Hard Working Scientists Have Done It Again!
Well, well! Thumbing through a copy of the January issue of Scientific American in an article entitled: Why Sleep is Good for You, it seems our industrious Scientist Community has been staying up late worrying about going to bed early.
In an unprecendented effort to dig up more work, Scientist’s have been studying the brain’s performance while sleeping and not sleeping by studying see-through fish.
Divided into Two Camps
The article goes on to say that the question of sleep has divided the Scientific Community into two camps:
Those who think sleep is good for you, and those who think sleep is even better for you than those who think sleep is good for you.
Scientists Who Stare at Fish
According to the article, a “group” (probably less than 50 but more than 25) of Researchers have been staying up late staring at some Zebrafish in the aquarium at the lab. This is the kind of activity that just about any group can do without the need to pre-coordinate; thus making it quite popular among uncoordinated groups of Researchers.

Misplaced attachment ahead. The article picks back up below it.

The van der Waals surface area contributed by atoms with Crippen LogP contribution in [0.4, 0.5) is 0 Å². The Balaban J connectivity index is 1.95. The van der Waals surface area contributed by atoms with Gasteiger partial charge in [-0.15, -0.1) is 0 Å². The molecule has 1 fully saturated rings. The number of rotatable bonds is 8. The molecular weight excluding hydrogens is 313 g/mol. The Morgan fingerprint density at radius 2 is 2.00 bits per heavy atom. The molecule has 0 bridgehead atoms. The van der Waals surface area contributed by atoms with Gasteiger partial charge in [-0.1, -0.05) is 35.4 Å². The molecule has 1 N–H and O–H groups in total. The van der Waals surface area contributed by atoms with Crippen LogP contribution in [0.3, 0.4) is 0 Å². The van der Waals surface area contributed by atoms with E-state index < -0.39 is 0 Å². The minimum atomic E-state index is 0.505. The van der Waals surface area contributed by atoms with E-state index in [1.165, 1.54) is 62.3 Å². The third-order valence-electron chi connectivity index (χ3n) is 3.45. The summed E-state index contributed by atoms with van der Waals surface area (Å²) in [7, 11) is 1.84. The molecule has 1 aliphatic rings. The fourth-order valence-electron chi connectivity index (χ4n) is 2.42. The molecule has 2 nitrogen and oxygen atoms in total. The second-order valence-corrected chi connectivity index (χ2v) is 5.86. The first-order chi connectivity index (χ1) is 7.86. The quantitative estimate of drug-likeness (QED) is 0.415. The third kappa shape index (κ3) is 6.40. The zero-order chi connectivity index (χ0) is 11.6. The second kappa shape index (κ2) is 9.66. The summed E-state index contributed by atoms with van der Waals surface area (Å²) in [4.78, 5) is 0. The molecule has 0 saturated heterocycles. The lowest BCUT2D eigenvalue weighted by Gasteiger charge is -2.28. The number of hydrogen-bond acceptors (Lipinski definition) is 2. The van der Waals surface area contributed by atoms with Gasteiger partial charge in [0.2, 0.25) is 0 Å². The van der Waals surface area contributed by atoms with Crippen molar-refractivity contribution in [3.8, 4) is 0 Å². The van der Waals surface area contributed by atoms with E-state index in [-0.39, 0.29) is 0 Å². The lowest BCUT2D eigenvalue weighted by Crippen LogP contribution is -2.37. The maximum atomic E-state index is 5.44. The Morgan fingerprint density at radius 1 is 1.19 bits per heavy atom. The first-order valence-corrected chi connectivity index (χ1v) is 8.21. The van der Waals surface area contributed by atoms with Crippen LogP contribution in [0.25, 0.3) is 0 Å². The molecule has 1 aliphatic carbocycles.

Let Sleeping Brains Lie
Putting the “zzzzzz” in Zebrafish
Talk About Dedicated!
So one Camp of Researchers wrestled a Zebrafish to the bottom of the tank while the other Camp of Researchers held him down and dyed his neuron connections green and black.
They Could Be Dead, Sure, But Scientists Say They’re Sleeping
Well, wouldn’t you know, the Researchers soon found out that zebrafish’s synapse activity was lower during sleep. But how could the Researchers tell that the Zebrafish was, in fact, asleep? Because, first it started yawning and then it closed its eyes for about eight hours give or take.
The upshot is that the hard work of the Reseachers paid off when the results were published in the Journal, Neuron, and the Researchers become the very first to show the effects of sleep/wake cycles and time of day on the synapses of a living vertebrate!
And if that little bit of scientific good news doesn’t put a spring in your step, nothing will.
Until next time. . . I love you